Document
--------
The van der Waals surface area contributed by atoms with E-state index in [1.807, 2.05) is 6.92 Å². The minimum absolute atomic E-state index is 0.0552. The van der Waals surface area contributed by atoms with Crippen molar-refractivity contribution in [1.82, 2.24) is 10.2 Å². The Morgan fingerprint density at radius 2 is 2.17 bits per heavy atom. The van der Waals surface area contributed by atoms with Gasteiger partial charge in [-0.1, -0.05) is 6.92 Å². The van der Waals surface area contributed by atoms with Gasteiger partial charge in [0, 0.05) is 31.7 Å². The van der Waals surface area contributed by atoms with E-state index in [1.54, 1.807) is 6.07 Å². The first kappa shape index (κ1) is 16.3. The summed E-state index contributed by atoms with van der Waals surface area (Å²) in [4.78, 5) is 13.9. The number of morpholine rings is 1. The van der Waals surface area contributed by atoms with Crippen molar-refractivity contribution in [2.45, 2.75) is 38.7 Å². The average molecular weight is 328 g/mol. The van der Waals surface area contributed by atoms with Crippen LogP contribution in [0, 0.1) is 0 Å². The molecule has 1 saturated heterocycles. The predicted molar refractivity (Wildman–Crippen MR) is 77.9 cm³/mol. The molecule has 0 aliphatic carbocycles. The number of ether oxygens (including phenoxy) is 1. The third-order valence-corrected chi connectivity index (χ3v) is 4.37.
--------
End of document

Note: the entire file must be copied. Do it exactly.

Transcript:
The van der Waals surface area contributed by atoms with E-state index in [1.807, 2.05) is 6.92 Å². The minimum absolute atomic E-state index is 0.0552. The van der Waals surface area contributed by atoms with Crippen molar-refractivity contribution in [1.82, 2.24) is 10.2 Å². The Morgan fingerprint density at radius 2 is 2.17 bits per heavy atom. The van der Waals surface area contributed by atoms with Gasteiger partial charge in [-0.1, -0.05) is 6.92 Å². The van der Waals surface area contributed by atoms with Gasteiger partial charge in [0, 0.05) is 31.7 Å². The van der Waals surface area contributed by atoms with E-state index in [1.54, 1.807) is 6.07 Å². The first kappa shape index (κ1) is 16.3. The summed E-state index contributed by atoms with van der Waals surface area (Å²) in [4.78, 5) is 13.9. The number of morpholine rings is 1. The van der Waals surface area contributed by atoms with Crippen molar-refractivity contribution in [2.45, 2.75) is 38.7 Å². The average molecular weight is 328 g/mol. The van der Waals surface area contributed by atoms with Crippen LogP contribution in [0, 0.1) is 0 Å². The molecule has 1 saturated heterocycles. The predicted molar refractivity (Wildman–Crippen MR) is 77.9 cm³/mol. The molecule has 0 aliphatic carbocycles. The number of ether oxygens (including phenoxy) is 1. The third-order valence-corrected chi connectivity index (χ3v) is 4.37.